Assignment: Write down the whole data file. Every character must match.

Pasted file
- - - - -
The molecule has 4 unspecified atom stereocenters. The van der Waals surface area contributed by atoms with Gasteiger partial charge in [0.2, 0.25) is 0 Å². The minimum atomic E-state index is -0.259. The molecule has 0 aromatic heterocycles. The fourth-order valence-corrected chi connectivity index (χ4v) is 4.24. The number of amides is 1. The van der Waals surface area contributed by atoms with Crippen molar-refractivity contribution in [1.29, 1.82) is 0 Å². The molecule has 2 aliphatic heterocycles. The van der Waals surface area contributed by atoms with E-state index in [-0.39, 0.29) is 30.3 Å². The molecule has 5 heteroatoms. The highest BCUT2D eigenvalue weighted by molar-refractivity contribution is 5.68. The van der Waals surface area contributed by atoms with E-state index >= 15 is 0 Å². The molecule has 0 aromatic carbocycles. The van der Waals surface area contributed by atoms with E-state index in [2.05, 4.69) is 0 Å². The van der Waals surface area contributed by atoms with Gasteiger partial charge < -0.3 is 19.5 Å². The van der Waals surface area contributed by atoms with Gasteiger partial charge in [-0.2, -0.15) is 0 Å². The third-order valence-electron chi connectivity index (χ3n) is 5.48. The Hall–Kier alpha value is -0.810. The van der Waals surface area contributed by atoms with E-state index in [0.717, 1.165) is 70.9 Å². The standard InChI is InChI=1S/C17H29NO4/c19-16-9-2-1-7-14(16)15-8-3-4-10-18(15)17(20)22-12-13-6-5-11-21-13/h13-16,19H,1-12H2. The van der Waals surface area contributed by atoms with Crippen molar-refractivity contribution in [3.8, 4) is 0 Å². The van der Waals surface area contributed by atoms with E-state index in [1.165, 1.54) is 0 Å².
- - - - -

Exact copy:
The molecule has 4 unspecified atom stereocenters. The van der Waals surface area contributed by atoms with Gasteiger partial charge in [0.2, 0.25) is 0 Å². The minimum atomic E-state index is -0.259. The molecule has 0 aromatic heterocycles. The fourth-order valence-corrected chi connectivity index (χ4v) is 4.24. The number of amides is 1. The van der Waals surface area contributed by atoms with Crippen molar-refractivity contribution in [1.29, 1.82) is 0 Å². The molecule has 2 aliphatic heterocycles. The van der Waals surface area contributed by atoms with E-state index in [-0.39, 0.29) is 30.3 Å². The molecule has 5 heteroatoms. The highest BCUT2D eigenvalue weighted by molar-refractivity contribution is 5.68. The van der Waals surface area contributed by atoms with E-state index >= 15 is 0 Å². The molecule has 0 aromatic carbocycles. The van der Waals surface area contributed by atoms with E-state index in [2.05, 4.69) is 0 Å². The van der Waals surface area contributed by atoms with Gasteiger partial charge < -0.3 is 19.5 Å². The van der Waals surface area contributed by atoms with Gasteiger partial charge in [-0.2, -0.15) is 0 Å². The third-order valence-electron chi connectivity index (χ3n) is 5.48. The Hall–Kier alpha value is -0.810. The van der Waals surface area contributed by atoms with E-state index in [0.717, 1.165) is 70.9 Å². The standard InChI is InChI=1S/C17H29NO4/c19-16-9-2-1-7-14(16)15-8-3-4-10-18(15)17(20)22-12-13-6-5-11-21-13/h13-16,19H,1-12H2. The van der Waals surface area contributed by atoms with Crippen molar-refractivity contribution in [3.8, 4) is 0 Å². The van der Waals surface area contributed by atoms with E-state index in [1.165, 1.54) is 0 Å².